Nikon 85mm 1.4 Tri-x Printed on Paper.
Michael Johnston's been talking a lot about lenses lately, over at TOP and he got me thinking again about the "desert island" lens. Which one could you live with forever. But this time, rather than waxing romantic and conjecturing which lens yielded the best stuff for me, I decided to go through the collection of my prints that seems always float to the top of my attention, and actually do a quick rough count and see, realistically, what I end up using without thinking about it.
I presumed it would be one of the many 50mm lenses that I seem to take with me almost everywhere. But after a bleary eyed stroll through the nostalgia laden Ilford Gallerie boxes it dawned on me that almost every image I've ever shot, that I like, was shot with a fast 85mm lens. The one lens which I don't own today!!
day back in 1992 with a Canon EOS-1 and the first iteration of
the Canon 85mm 1.1.2 on Agfa 400 film. Paper Print copy.
If I remember correctly the first 85mm lens I owned was the original FD breech lock mount Canon 1.8. It was big, heavy and very well made and I used it extensively to photograph my then girlfriend, now wife of 25 years, as we were dating. I don't know what I traded it for or why I got rid of it but I remember what a delicious combination it was when paired to the almost forgotten Canon EF SLR body.
I used it to take photographs of Belinda when she was taking print making classes at UT and she looked like this:
85mm 1.8 FD. Tri-x. Probably bulk loaded.
I can't remember ever leaving my apartment without the camera over my shoulder and an extra roll of bulk loaded tri-x or HP5 (whichever was cheaper at the time) in my pocket. We lived with our cameras in an almost fetishistic way back then.....but we knew them like the backs of our hands.....
today's defacto zooms. I can't think why I moved on from this lens and camera combo.....
Then there was the Leica M period and I have to say that the only lens that makes sense for me to this day with the Leica M cameras is the 50mm. And the best expression of this was probably in tandem with either the M3 (100 % finder image) or the M6 .85 camera. I wonder if I moved on from the M's because the 75 was to short and unwieldy while the 90's were just a hair to long. Not to mention that dropping one's 75mm 1.4 on to pavement was horribly expensive and traumatic.
We'd all like to think of ourselves as fearless photojournalists but I doubt many of use are like James Natchway or Don McCullin, ready to dodge bullets and shrapnel to get in close to fierce fighters with a 21 or 25mm lens. When I walk the streets I use the 50mm but sometimes, on a warm up day, while recovering from jet lag and still street shy, I found that I have a tendency to take......the 85mm because I can stand off a bit and take shots I might not be ready to take closer. It's kind of a chicken thing and after the warmup day I make myself get a little closer. But it's a comfort to start shooting with a little distance and work your way in......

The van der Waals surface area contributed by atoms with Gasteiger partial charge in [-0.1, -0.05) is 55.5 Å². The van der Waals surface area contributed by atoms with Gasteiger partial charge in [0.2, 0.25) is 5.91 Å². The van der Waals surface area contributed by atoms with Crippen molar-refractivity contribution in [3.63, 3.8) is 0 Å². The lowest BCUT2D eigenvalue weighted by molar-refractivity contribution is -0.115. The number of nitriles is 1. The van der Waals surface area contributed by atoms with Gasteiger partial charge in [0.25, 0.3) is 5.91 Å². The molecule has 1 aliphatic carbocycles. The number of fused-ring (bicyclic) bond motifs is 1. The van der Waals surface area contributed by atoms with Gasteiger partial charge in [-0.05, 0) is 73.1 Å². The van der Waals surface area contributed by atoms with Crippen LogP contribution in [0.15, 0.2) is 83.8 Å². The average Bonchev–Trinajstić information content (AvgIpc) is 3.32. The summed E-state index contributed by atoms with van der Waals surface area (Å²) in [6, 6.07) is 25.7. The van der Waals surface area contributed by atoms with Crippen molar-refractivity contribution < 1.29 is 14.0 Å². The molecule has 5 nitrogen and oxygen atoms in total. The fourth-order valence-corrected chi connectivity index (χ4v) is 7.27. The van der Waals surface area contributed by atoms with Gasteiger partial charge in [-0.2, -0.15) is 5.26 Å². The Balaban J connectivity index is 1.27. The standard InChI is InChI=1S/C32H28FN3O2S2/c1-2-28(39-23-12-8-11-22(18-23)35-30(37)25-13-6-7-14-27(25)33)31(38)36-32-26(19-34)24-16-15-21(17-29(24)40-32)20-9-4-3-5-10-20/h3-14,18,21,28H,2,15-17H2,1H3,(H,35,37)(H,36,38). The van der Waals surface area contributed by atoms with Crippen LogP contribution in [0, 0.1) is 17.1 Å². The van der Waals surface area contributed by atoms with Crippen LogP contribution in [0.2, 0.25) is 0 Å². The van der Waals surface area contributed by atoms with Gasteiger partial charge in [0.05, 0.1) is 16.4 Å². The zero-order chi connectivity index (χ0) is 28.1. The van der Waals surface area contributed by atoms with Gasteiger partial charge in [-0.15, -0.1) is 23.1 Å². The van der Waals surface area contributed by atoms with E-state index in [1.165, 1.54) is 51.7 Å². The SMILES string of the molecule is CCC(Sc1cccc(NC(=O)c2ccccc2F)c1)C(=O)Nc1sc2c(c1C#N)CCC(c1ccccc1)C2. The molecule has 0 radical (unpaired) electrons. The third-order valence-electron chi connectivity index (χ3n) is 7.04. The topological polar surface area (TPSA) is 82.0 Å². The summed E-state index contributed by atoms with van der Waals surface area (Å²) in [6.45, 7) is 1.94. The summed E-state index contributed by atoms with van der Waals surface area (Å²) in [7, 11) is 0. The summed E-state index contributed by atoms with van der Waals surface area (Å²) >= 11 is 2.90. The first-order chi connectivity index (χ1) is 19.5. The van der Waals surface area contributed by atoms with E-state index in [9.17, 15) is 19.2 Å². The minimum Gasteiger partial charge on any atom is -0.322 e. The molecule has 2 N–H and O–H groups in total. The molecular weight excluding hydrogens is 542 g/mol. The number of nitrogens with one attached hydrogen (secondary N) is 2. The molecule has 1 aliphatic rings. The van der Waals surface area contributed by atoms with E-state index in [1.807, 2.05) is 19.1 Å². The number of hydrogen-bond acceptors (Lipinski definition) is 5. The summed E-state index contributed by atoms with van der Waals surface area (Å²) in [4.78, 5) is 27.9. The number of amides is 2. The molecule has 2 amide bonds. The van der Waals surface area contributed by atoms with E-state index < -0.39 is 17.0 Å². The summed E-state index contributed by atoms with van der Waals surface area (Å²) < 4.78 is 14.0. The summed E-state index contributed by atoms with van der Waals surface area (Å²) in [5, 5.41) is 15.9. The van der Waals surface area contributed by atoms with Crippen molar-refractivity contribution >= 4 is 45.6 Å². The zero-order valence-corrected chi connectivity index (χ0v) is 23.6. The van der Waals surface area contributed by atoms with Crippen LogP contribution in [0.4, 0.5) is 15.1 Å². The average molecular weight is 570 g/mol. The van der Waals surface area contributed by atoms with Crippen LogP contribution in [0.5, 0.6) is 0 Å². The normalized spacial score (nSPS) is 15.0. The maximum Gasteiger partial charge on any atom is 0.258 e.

long before the days of high ISO's or IS. A quick shot.
I've been shooting with the Olympus system lately and the lenses are fantastically sharp and nuanced. But here's a downside, there's nothing like an 85mm 1.8 in the system. There's the 50mm f2 but it's too slow to focus and it's a bit too long for my taste. The 14-25mm only reaches out to a 70mm equivilent while the 35-100 covers the focal length but at 3 pounds is much too big and unwieldy for a street shooting lens. If they want to capture/retain the serious shooter it's time to unleash those fast primes we've all been waiting for. They were able to do it quite nicely with the Pen F lenses from the 1960's and 1970's, there's no reason they couldn't do a 42.5mm f2 lens for the e cameras today. I know they'd sell a couple to me......
In the meantime I guess I'll snap up something from another system to make due. Most of my photographer friends see the 85mm as a portrait length and I agree that it's a great casual portrait lens for loose compositions. When I get serious about portraits I usually reach for a 100 or a 135mm but sometimes the 85 can be handy......
best assistant. And not only because she was telepathic and charming.
That's my case for the 85mm. Blame Michael Johnston for revving me up about lenses. I do agree with him that they are the critical gear. Cameras are fun, lenses do the heavy lifting. I've used 85mm's from Canon, Nikon, Contax,and Leica R (actually an 80mm Summilux but I let it slip in....) and I'd love to tell you which one is the ultimate optic. But here's the problem, they're probably all better than all but the most recent high res cameras so they would all qualify as equally good. The cheapest one I shot with was the old Nikon 85mm 1.8 ai I got used for $105 years ago. The most expensive one I used was the Leica Summilux at around $1800 new when I got mine but if you want one today they are $4695. The slowest one I played with the was the first generation EOS 85mm 1.1.2 which took several seconds to lock focus in good light and an eternity in bad. The fastest auto focusing 85mm I've owned was the Nikon 85 1.4. It focused fast in any light, and on an F5 it was peerless. The one that shot the best images for me was the old FD 85mm 1.8. It was new to me and very exciting. It was the first lens I owned that did wonderfully shallow depth of field.
Okay. I've talked myself into another one. I'll get it figured out in the morning.